It’s June 2018 and we’re out on the town, it’s freezing but we’re ready to take on Bar 101 for all it’s worth. One of the girls arrives, graceful curls replacing her typically wavy, slightly frizzy hair. She gushes about a system she’s recently incorporated, a way to enhance and define natural curl patterns without using heat.
This is how I am introduced to the Curly Girl Method, an entire regime dedicated to restoring curls by removing silicone and sulfates from the hair-washing cycle. After a little research it is evident that this is more than simply a hair washing regimen: from the dedicated ‘Curly Girls NZ’ Facebook group to silk pillow covers, this quickly develops into a lifestyle – and certainly not one restricted to a female following. For years baby hairs have plagued my head, creating somewhat of a halo around already untamed hair, and I was more than ready to end this legacy.
Before embarking on this journey I was added to the Facebook group, taken in by the before and after photos that would put Jenny Craig to shame. I delved into experience after experience of those using the CG method, each person with a slight variation on how they liked to do things. After raiding the Chemist Warehouse, set up costs amounted to around $40 for a variety of silicone and sulfate free hair care products. Legend has it there are people who can drop $50 on a bottle of conditioner so this number is totally arbitrary.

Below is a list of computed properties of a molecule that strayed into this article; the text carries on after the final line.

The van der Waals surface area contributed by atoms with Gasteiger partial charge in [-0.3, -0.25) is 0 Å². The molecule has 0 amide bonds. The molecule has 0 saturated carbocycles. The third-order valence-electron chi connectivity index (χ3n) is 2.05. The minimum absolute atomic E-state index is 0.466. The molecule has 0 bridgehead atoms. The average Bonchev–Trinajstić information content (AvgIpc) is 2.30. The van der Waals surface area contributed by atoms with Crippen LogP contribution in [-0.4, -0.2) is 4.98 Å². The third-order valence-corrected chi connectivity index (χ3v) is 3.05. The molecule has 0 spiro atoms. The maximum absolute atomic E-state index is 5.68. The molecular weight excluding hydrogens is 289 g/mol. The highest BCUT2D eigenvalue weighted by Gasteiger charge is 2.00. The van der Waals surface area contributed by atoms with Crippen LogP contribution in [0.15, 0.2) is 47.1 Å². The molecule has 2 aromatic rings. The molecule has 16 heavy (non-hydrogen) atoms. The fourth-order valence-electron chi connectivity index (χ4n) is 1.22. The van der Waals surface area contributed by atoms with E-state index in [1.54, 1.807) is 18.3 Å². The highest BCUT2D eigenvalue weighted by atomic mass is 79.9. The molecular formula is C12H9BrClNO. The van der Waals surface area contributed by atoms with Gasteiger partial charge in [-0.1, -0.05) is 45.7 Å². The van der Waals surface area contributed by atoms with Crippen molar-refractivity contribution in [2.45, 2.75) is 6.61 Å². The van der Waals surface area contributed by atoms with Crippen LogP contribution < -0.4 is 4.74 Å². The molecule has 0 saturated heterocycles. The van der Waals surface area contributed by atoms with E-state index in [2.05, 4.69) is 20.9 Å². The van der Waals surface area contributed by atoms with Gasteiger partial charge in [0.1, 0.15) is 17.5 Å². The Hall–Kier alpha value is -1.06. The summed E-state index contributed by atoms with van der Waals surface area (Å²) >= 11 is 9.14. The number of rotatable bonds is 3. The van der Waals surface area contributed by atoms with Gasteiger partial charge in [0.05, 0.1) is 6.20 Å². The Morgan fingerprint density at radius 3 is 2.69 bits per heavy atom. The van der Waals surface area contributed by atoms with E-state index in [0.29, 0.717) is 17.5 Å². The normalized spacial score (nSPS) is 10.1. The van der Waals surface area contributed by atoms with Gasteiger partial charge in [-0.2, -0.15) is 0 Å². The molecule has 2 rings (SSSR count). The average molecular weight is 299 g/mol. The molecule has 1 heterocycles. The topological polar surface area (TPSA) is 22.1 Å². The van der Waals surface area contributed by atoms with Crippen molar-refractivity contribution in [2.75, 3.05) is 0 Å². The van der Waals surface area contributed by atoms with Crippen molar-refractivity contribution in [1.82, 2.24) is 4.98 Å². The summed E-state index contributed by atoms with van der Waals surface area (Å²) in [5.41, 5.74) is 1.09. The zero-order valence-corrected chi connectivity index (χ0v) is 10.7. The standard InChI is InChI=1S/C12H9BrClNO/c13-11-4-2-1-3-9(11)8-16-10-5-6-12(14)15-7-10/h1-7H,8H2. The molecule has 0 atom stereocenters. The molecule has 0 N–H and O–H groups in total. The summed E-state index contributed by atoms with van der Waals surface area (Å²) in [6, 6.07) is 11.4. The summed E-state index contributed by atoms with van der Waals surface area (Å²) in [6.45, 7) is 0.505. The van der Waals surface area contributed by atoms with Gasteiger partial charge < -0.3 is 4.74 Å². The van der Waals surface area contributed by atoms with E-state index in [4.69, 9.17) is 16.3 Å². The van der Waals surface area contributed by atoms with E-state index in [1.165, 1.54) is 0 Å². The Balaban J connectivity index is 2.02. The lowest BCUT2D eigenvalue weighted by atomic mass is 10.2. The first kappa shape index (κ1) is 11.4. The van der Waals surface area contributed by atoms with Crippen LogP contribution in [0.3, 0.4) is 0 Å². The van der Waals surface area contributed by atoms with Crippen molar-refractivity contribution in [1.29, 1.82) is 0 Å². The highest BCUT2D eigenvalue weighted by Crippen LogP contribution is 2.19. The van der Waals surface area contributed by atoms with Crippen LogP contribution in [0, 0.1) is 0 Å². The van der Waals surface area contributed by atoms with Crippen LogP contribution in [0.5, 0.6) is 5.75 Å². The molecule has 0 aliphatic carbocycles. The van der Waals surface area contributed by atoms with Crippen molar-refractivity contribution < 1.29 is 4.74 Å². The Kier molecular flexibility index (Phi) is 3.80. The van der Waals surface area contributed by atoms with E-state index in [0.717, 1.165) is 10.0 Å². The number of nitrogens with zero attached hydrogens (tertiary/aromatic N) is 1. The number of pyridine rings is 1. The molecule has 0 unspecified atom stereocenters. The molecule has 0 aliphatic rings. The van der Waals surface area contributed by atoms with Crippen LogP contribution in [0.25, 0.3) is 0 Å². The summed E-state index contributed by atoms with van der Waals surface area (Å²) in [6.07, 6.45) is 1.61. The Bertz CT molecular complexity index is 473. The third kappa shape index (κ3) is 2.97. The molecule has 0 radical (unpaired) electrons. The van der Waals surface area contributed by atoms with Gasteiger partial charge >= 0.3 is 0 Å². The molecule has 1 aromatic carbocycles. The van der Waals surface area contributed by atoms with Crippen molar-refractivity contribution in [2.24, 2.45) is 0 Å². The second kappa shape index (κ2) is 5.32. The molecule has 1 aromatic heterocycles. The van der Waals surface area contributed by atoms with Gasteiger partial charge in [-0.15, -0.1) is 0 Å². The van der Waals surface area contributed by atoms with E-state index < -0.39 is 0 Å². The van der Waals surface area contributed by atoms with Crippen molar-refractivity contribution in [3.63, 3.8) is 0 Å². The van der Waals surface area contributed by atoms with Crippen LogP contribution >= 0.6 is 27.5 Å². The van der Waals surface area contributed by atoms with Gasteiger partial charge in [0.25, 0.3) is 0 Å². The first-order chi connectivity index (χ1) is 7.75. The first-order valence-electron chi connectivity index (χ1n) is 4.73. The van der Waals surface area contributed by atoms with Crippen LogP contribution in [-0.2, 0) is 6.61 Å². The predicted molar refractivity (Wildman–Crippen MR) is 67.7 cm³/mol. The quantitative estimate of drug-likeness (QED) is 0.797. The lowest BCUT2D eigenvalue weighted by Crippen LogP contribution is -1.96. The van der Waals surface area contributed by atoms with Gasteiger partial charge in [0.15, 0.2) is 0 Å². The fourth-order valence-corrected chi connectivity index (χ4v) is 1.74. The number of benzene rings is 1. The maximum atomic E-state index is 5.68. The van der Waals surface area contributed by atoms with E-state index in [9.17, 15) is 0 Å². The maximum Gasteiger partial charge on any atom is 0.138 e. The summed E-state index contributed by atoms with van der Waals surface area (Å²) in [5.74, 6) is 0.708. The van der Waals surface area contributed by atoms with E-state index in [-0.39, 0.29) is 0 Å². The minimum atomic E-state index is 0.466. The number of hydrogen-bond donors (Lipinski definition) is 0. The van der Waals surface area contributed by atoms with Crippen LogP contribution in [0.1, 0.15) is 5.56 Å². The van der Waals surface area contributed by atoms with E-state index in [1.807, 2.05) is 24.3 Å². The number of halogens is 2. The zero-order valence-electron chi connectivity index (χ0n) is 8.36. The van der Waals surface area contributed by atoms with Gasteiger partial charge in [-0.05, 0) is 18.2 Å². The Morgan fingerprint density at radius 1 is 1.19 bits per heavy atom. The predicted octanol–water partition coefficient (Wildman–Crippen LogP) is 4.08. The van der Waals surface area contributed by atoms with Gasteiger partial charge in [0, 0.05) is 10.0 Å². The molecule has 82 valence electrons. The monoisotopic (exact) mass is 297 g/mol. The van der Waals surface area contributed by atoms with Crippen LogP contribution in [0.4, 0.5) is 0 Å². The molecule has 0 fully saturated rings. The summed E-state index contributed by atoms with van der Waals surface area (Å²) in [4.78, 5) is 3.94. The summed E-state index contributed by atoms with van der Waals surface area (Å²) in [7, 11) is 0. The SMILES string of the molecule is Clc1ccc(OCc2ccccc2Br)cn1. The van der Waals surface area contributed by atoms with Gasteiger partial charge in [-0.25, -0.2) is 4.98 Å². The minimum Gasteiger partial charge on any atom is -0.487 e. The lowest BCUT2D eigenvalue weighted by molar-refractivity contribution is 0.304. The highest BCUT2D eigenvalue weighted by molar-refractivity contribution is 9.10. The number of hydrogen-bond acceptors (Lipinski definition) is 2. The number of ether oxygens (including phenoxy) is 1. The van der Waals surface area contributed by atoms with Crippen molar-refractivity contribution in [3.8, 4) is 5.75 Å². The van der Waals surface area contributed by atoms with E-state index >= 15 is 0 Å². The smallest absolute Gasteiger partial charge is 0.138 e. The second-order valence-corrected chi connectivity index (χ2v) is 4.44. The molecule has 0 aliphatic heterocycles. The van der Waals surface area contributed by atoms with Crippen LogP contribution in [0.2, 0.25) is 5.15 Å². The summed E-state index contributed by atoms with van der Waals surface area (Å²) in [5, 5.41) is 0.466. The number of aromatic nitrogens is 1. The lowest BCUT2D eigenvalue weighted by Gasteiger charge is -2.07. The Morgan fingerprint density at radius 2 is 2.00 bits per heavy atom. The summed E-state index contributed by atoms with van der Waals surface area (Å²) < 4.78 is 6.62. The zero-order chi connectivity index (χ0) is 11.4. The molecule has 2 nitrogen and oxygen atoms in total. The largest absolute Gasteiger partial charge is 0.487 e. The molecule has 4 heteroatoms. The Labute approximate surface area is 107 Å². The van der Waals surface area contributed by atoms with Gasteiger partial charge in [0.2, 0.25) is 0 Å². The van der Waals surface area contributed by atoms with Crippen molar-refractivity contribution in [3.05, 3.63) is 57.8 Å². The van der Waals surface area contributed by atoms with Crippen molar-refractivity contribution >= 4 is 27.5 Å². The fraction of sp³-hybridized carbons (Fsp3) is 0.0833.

The first two weeks after the final wash were tragic for my hair – oily here, dry there and unsexy all over. This was to be expected, but some symptoms only lessened instead of vanishing. My bathroom quickly became akin to goldilocks and the three bears; each conditioner proving to be wrong in one way or another. Two months into the process I met my match; Garnier conditioner, Maui shampoo (although shampoo is typically discouraged), and Garnier hair food. At the moment my hair feels healthier, with evenly distributed oils, and most importantly – the baby hairs have subsided! I’m sure if my hair wasn’t in a Jojo Siwa level ponytail the curls would flourish, but that will come another day.
For any fellow curly or wavy person looking to embark on this hair care experiment, be ready to put in the research and remember it’s in no way an overnight trip. It’s important to know your curl type and consider trying anything from ‘pineappling’ to leaving your shower on a cold note. To quote author of the book Curly Girl, Lorraine Massey:
“I often have the fantasy that curly girls are mermaids who have had to adapt to life on dry land. We come from the sea. The ocean is in our blood… Both ocean waves and curly hair are forces of nature that can’t be tamed. We can only accept and admire their power and beauty.”